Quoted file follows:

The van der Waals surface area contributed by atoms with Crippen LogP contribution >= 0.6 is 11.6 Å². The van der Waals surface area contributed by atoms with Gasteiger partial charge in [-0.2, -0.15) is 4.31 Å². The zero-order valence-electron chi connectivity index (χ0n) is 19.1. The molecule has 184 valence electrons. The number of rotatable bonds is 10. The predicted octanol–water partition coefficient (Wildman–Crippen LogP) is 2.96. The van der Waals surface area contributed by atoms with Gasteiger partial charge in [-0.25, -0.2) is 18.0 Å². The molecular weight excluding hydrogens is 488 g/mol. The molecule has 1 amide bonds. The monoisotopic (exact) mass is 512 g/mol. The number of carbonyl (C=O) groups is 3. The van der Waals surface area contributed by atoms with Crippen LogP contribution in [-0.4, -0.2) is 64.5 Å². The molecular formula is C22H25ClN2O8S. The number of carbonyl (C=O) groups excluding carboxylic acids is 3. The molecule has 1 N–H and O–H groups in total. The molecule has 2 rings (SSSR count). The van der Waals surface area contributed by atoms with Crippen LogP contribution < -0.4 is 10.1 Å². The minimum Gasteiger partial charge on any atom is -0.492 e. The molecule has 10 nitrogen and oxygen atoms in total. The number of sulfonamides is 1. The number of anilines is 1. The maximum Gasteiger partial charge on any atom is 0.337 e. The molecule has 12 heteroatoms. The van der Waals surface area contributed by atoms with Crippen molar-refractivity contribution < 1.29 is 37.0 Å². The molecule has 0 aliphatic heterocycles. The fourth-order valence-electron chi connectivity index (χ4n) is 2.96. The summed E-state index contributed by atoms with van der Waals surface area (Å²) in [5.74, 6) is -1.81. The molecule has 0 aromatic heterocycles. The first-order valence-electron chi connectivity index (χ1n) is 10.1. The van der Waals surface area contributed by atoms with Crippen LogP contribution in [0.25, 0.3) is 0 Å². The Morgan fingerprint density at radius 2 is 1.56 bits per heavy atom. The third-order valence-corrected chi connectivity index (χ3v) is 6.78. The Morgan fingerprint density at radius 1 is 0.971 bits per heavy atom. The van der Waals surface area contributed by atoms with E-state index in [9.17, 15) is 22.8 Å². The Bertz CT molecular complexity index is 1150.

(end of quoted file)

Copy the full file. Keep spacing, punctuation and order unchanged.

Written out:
The van der Waals surface area contributed by atoms with Crippen LogP contribution >= 0.6 is 11.6 Å². The van der Waals surface area contributed by atoms with Gasteiger partial charge in [-0.2, -0.15) is 4.31 Å². The zero-order valence-electron chi connectivity index (χ0n) is 19.1. The molecule has 184 valence electrons. The number of rotatable bonds is 10. The predicted octanol–water partition coefficient (Wildman–Crippen LogP) is 2.96. The van der Waals surface area contributed by atoms with Gasteiger partial charge in [-0.25, -0.2) is 18.0 Å². The molecular weight excluding hydrogens is 488 g/mol. The molecule has 1 amide bonds. The monoisotopic (exact) mass is 512 g/mol. The number of carbonyl (C=O) groups is 3. The van der Waals surface area contributed by atoms with Crippen LogP contribution in [-0.4, -0.2) is 64.5 Å². The molecular formula is C22H25ClN2O8S. The number of carbonyl (C=O) groups excluding carboxylic acids is 3. The molecule has 1 N–H and O–H groups in total. The molecule has 2 rings (SSSR count). The van der Waals surface area contributed by atoms with Crippen LogP contribution < -0.4 is 10.1 Å². The minimum Gasteiger partial charge on any atom is -0.492 e. The molecule has 10 nitrogen and oxygen atoms in total. The number of sulfonamides is 1. The number of anilines is 1. The maximum Gasteiger partial charge on any atom is 0.337 e. The molecule has 12 heteroatoms. The van der Waals surface area contributed by atoms with Crippen molar-refractivity contribution < 1.29 is 37.0 Å². The molecule has 0 aliphatic heterocycles. The fourth-order valence-electron chi connectivity index (χ4n) is 2.96. The summed E-state index contributed by atoms with van der Waals surface area (Å²) in [5.74, 6) is -1.81. The molecule has 0 aromatic heterocycles. The first-order valence-electron chi connectivity index (χ1n) is 10.1. The van der Waals surface area contributed by atoms with Crippen LogP contribution in [0.25, 0.3) is 0 Å². The Morgan fingerprint density at radius 2 is 1.56 bits per heavy atom. The third-order valence-corrected chi connectivity index (χ3v) is 6.78. The Morgan fingerprint density at radius 1 is 0.971 bits per heavy atom. The van der Waals surface area contributed by atoms with E-state index in [9.17, 15) is 22.8 Å². The Bertz CT molecular complexity index is 1150.